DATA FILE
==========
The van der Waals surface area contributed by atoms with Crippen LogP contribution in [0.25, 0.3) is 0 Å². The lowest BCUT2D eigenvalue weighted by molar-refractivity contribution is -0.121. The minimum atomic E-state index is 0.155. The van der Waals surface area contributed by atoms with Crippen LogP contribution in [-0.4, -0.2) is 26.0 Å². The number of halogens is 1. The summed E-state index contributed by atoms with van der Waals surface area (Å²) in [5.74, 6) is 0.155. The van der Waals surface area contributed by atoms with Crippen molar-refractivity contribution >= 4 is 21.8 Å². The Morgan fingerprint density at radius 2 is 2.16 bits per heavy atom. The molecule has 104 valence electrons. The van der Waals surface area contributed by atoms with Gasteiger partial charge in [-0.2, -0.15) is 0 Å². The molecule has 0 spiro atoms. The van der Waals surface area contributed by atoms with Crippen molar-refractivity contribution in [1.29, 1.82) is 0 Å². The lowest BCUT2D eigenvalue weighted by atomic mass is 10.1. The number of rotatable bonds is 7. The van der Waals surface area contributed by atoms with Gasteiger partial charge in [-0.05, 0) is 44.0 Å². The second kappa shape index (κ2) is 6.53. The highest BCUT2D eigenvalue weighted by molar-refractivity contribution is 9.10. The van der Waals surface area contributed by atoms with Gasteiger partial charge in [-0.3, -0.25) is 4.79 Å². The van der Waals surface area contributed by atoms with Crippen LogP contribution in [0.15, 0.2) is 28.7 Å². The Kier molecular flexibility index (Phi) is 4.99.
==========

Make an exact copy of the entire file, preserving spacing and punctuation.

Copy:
The van der Waals surface area contributed by atoms with Crippen LogP contribution in [0.25, 0.3) is 0 Å². The lowest BCUT2D eigenvalue weighted by molar-refractivity contribution is -0.121. The minimum atomic E-state index is 0.155. The van der Waals surface area contributed by atoms with Crippen LogP contribution in [-0.4, -0.2) is 26.0 Å². The number of halogens is 1. The summed E-state index contributed by atoms with van der Waals surface area (Å²) in [5.74, 6) is 0.155. The van der Waals surface area contributed by atoms with Crippen molar-refractivity contribution >= 4 is 21.8 Å². The Morgan fingerprint density at radius 2 is 2.16 bits per heavy atom. The molecule has 104 valence electrons. The van der Waals surface area contributed by atoms with Gasteiger partial charge in [-0.2, -0.15) is 0 Å². The molecule has 0 spiro atoms. The van der Waals surface area contributed by atoms with Crippen molar-refractivity contribution in [1.29, 1.82) is 0 Å². The lowest BCUT2D eigenvalue weighted by atomic mass is 10.1. The number of rotatable bonds is 7. The van der Waals surface area contributed by atoms with Gasteiger partial charge in [-0.05, 0) is 44.0 Å². The second kappa shape index (κ2) is 6.53. The highest BCUT2D eigenvalue weighted by molar-refractivity contribution is 9.10. The van der Waals surface area contributed by atoms with Gasteiger partial charge in [-0.3, -0.25) is 4.79 Å². The van der Waals surface area contributed by atoms with Crippen LogP contribution in [0.15, 0.2) is 28.7 Å². The Kier molecular flexibility index (Phi) is 4.99.